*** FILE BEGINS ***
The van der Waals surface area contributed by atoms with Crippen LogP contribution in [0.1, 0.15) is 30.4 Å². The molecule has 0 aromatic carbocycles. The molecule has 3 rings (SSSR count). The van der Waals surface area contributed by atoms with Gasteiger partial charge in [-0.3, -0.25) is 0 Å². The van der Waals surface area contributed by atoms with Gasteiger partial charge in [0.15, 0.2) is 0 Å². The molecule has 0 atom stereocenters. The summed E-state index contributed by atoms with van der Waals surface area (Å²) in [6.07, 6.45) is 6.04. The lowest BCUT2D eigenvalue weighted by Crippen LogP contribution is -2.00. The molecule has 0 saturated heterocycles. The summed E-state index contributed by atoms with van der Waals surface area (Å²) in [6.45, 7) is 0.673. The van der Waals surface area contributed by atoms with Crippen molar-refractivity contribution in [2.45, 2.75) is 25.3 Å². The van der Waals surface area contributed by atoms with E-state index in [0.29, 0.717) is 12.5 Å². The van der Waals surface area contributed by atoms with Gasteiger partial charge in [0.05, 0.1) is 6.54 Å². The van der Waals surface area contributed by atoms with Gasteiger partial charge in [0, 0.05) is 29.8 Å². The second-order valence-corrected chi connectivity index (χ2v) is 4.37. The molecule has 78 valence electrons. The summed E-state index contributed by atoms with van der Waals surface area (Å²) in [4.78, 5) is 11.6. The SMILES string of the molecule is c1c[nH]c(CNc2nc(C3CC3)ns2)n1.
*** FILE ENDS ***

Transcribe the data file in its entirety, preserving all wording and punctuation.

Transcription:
The van der Waals surface area contributed by atoms with Crippen LogP contribution in [0.1, 0.15) is 30.4 Å². The molecule has 0 aromatic carbocycles. The molecule has 3 rings (SSSR count). The van der Waals surface area contributed by atoms with Gasteiger partial charge in [-0.3, -0.25) is 0 Å². The van der Waals surface area contributed by atoms with Gasteiger partial charge in [0.15, 0.2) is 0 Å². The molecule has 0 atom stereocenters. The summed E-state index contributed by atoms with van der Waals surface area (Å²) in [6.07, 6.45) is 6.04. The lowest BCUT2D eigenvalue weighted by Crippen LogP contribution is -2.00. The molecule has 0 saturated heterocycles. The summed E-state index contributed by atoms with van der Waals surface area (Å²) in [6.45, 7) is 0.673. The van der Waals surface area contributed by atoms with Crippen molar-refractivity contribution in [2.45, 2.75) is 25.3 Å². The van der Waals surface area contributed by atoms with E-state index in [0.29, 0.717) is 12.5 Å². The van der Waals surface area contributed by atoms with Gasteiger partial charge in [0.05, 0.1) is 6.54 Å². The van der Waals surface area contributed by atoms with Gasteiger partial charge in [0, 0.05) is 29.8 Å². The second-order valence-corrected chi connectivity index (χ2v) is 4.37. The molecule has 78 valence electrons. The summed E-state index contributed by atoms with van der Waals surface area (Å²) in [4.78, 5) is 11.6. The SMILES string of the molecule is c1c[nH]c(CNc2nc(C3CC3)ns2)n1.